For health professionals, understanding a patient’s perspective and acting with compassion can transform an interaction, particularly when patients are vulnerable or seriously ill. Empathy is also vital in relationships between colleagues, as they support and encourage each other. We spoke to four people working in the NHS about what empathy means to them and the role it plays in health and social care.
Understanding all the facets of a situation
Karen Brown is an end of life nurse at Great Western Hospital NHS Foundation Trust in Swindon. She is working on a project improving care for patients who have heart failure using the Patient- and Family-Centred Care (PFCC) approach and methodology.
‘Everybody involved in the project is doing some patient shadowing to help them see things from the patient’s perspective. In a busy acute setting, it can sometimes be difficult to do that. Having the space and time to step back and witness the effect interactions can have on patients and family has been really important.
‘For the cardiac physiologists, for example, it opened their eyes to what patients understand and take on board. They saw that even if you think you’ve talked something through, what actually lands with the patient can be a very small proportion of that information. It became clear that some patients who were coming in to have their cardiac devices turned off didn't understand that they wouldn't die at that point, so not really understanding the meaning of deactivation. The clinic has been redesigned to allow more time for appointments, and they’re working to ensure patients understand the devices better when they are put in.
‘My role is staff-facing, rather than patient-facing, and for me empathy is about trying to understand all of the different facets that staff, patients, or families bring to a situation. So many elements come together to make up how you feel and your emotional response to things. For me it’s about trying to take a wide view and understand all those different elements in order truly to work with people, and to support them in what they would like to achieve.’
The key to a shared decision-making approach
Dr Pipin Singh is a GP. He was part of a medication review project that worked in 20 care homes across North Tyneside. The structured review process introduced as part of the project had an overwhelmingly positive impact by helping care home residents and their families to make decisions about medication and significantly reduced unnecessary prescribing.
‘Empathy is an extremely important part of my job as a GP. It’s important to be able to relate to people, to try to put yourself in their shoes. By understanding their experience and feelings, you can put together a plan to treat them as a whole person. Empathy is the key to a shared decision-making approach. Patients are more likely to be on board if there’s empathy from the person providing the care.
‘Empathy and compassion were a huge part of the medication review project. Listening to the patients’ and relatives’ stories was so important. I remember a patient who didn’t have the capacity to make a decision about whether to carry on taking certain drugs and her daughter stepped up. We listened to her thoughts about how she didn’t want her Mum to spend the next few years drowsy because of the medication. It was very important to understand her point of view in order to make a decision about the medication. That, to me, was an empathic approach to care.’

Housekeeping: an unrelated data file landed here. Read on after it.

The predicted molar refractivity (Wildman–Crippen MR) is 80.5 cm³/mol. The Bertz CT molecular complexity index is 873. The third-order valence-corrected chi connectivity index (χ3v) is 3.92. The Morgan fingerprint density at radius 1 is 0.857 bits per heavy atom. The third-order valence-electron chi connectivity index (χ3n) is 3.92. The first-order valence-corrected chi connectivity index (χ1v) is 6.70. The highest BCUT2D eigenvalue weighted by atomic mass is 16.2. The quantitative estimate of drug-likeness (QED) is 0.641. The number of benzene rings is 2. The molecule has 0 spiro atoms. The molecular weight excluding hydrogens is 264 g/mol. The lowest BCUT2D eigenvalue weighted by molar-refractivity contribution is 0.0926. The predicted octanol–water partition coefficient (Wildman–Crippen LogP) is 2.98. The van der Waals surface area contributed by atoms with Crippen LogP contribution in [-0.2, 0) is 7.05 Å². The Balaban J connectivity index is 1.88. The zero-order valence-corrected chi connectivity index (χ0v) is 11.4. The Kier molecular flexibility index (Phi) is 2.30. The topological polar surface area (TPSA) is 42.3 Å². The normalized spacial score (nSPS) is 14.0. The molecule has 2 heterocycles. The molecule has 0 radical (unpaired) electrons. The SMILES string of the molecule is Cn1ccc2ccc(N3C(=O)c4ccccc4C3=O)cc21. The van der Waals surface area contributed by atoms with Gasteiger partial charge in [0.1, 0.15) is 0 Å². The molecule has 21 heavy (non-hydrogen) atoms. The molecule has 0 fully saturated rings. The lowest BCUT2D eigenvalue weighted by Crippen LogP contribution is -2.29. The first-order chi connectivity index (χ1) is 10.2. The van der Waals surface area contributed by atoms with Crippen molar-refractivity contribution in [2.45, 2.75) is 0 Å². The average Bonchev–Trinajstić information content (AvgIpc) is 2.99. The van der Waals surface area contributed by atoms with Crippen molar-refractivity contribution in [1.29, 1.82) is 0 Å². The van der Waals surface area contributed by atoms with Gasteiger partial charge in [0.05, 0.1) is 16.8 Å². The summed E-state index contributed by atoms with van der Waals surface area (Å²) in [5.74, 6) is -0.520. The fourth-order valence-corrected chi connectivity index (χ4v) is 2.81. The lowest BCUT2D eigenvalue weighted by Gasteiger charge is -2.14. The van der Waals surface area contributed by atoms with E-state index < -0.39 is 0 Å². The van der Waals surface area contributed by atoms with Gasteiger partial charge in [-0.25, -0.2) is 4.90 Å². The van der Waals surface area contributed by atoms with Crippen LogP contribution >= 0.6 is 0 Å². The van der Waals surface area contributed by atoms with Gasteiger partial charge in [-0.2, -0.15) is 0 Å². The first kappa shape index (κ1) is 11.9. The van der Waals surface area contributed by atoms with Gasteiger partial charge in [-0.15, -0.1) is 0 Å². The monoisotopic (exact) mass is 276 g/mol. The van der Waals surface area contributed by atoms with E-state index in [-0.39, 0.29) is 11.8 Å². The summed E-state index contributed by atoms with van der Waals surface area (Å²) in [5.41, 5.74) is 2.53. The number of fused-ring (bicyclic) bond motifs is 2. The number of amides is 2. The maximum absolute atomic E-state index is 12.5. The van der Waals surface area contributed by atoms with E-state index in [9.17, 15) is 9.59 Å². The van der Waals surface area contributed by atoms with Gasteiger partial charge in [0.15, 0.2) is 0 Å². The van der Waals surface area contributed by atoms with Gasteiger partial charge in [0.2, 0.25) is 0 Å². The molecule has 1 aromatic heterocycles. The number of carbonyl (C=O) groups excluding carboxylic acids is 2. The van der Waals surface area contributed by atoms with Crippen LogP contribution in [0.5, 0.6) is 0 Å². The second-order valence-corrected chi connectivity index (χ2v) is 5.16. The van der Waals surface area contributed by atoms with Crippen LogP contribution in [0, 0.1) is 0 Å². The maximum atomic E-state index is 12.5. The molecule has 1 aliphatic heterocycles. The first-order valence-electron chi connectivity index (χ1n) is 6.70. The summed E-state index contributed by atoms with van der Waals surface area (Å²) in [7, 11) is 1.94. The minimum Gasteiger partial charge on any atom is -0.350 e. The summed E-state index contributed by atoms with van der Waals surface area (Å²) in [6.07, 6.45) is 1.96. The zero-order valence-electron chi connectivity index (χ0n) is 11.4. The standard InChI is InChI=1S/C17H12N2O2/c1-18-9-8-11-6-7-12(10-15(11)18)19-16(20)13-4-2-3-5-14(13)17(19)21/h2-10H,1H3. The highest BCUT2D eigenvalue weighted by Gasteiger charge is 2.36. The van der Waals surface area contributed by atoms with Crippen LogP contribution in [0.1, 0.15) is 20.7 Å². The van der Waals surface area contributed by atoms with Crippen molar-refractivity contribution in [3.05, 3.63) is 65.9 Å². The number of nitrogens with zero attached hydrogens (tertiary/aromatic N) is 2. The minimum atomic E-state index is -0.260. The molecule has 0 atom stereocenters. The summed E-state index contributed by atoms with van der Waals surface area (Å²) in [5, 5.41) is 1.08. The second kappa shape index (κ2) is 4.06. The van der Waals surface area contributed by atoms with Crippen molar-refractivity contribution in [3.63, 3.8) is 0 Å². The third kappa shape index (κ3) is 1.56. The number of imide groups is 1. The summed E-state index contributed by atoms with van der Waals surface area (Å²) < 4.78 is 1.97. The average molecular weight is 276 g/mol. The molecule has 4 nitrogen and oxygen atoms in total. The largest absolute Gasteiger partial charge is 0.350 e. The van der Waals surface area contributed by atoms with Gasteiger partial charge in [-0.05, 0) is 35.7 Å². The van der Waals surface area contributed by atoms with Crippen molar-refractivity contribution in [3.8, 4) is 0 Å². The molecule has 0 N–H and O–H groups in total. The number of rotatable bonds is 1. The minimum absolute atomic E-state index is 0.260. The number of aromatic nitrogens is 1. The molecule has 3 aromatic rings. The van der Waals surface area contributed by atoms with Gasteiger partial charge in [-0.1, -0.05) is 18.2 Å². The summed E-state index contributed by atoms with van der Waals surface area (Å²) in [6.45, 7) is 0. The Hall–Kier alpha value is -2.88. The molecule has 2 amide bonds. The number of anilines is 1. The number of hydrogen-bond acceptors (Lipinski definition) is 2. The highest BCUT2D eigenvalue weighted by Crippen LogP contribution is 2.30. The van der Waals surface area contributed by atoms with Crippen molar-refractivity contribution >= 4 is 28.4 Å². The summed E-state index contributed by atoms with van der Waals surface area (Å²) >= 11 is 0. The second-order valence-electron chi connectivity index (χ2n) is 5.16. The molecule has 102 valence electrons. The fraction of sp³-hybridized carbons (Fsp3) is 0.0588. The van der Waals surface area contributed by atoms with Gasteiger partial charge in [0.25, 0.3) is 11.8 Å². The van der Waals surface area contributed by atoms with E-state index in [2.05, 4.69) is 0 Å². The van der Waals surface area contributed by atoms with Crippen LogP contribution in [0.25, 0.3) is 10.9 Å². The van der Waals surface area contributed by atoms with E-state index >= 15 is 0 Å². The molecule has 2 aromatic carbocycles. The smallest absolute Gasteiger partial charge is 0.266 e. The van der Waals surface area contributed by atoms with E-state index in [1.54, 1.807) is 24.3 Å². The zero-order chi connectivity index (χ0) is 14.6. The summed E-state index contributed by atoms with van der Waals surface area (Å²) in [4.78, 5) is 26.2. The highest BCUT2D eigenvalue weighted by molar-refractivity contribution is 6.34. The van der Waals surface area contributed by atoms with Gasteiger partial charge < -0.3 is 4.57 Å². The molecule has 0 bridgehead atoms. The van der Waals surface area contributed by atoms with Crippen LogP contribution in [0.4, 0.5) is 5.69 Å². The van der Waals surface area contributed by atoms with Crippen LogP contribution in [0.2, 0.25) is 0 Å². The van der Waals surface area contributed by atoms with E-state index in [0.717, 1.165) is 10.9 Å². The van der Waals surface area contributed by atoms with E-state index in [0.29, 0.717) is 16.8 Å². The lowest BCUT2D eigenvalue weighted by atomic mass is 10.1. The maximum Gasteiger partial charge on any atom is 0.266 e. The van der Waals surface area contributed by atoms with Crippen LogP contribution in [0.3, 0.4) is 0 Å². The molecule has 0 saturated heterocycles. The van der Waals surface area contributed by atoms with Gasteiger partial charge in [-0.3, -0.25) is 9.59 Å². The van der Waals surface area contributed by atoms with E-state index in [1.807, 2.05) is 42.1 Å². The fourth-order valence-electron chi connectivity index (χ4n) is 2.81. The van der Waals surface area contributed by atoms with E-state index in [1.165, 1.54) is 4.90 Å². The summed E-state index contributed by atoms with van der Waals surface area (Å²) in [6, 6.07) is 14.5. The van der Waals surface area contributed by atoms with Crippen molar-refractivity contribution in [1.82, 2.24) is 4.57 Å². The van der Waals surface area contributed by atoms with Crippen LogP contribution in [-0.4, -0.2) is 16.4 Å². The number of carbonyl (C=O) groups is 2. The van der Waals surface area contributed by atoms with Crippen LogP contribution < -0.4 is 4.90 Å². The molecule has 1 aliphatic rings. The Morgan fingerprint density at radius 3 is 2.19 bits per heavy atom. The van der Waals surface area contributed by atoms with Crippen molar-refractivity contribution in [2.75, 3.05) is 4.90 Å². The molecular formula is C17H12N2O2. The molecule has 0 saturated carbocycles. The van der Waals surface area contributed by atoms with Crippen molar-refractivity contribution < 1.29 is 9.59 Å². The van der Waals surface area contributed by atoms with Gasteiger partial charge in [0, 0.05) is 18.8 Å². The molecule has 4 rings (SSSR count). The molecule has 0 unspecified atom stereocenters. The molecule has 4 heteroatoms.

I’ve been there myself
Josie Mavromatis is a care navigator for Pathway. She works with homeless people in London hospitals, helping them to feel safe enough to stay in hospital, undergo treatment, and share their stories, so that she and her colleagues can link them into appropriate support and accommodation.
‘When someone with no fixed abode comes into hospital, they are referred to our team, the homeless team. Each case is different; we take their history and go from there. I've been homeless and because I've been there myself, I can really empathise with homeless patients. If someone is shouting or difficult to deal with, I don't take it personally.
Years ago, when I was on the streets, I went into A&E and I needed to be put on a drip. I remember a nurse grabbing my arm and saying, ‘people like you, wasting our resources’. It made me not use services for such a long time. I had pneumonia and I remember saying “I don’t want to go to hospital, I’d rather be on the streets”. If that nurse had been a bit more empathetic, I might not have become so ill. Now I work in a hospital I can see the difference it makes to someone if they come in and know that the people in A&E want to help.’
Patients are not objects, and nurses are not robots
Frances Riley is ward sister for an acute general medicine ward in John Radcliffe Hospital in Oxford. She is part of a project working on improving end-of-life care on the ward, focused on four areas: earlier recognition that patients are approaching end of life, prioritising comfort, understanding the needs of family members, and improving use of end-of-life care medication.
‘I think empathy is closely linked with compassion and dignity and it’s a fundamental part of our job. It’s about seeing each patient as an individual. Patients are not objects, and nurses are not robots – it’s about personal interaction. To be a good nurse, you need to have more than technical skills. There’s got to be empathy there to make it a positive hospital experience for patients and families.
‘It's important to support each other and be empathetic to colleagues as well as patients. I think we debrief with each other and that’s important, because you do sometimes take it home with you, you can’t leave everything at work.
‘I think empathy is important to quality improvement work too. Our project has allowed us to see things from the perspective of a patient or family member, rather than just how we see things as health care professionals.’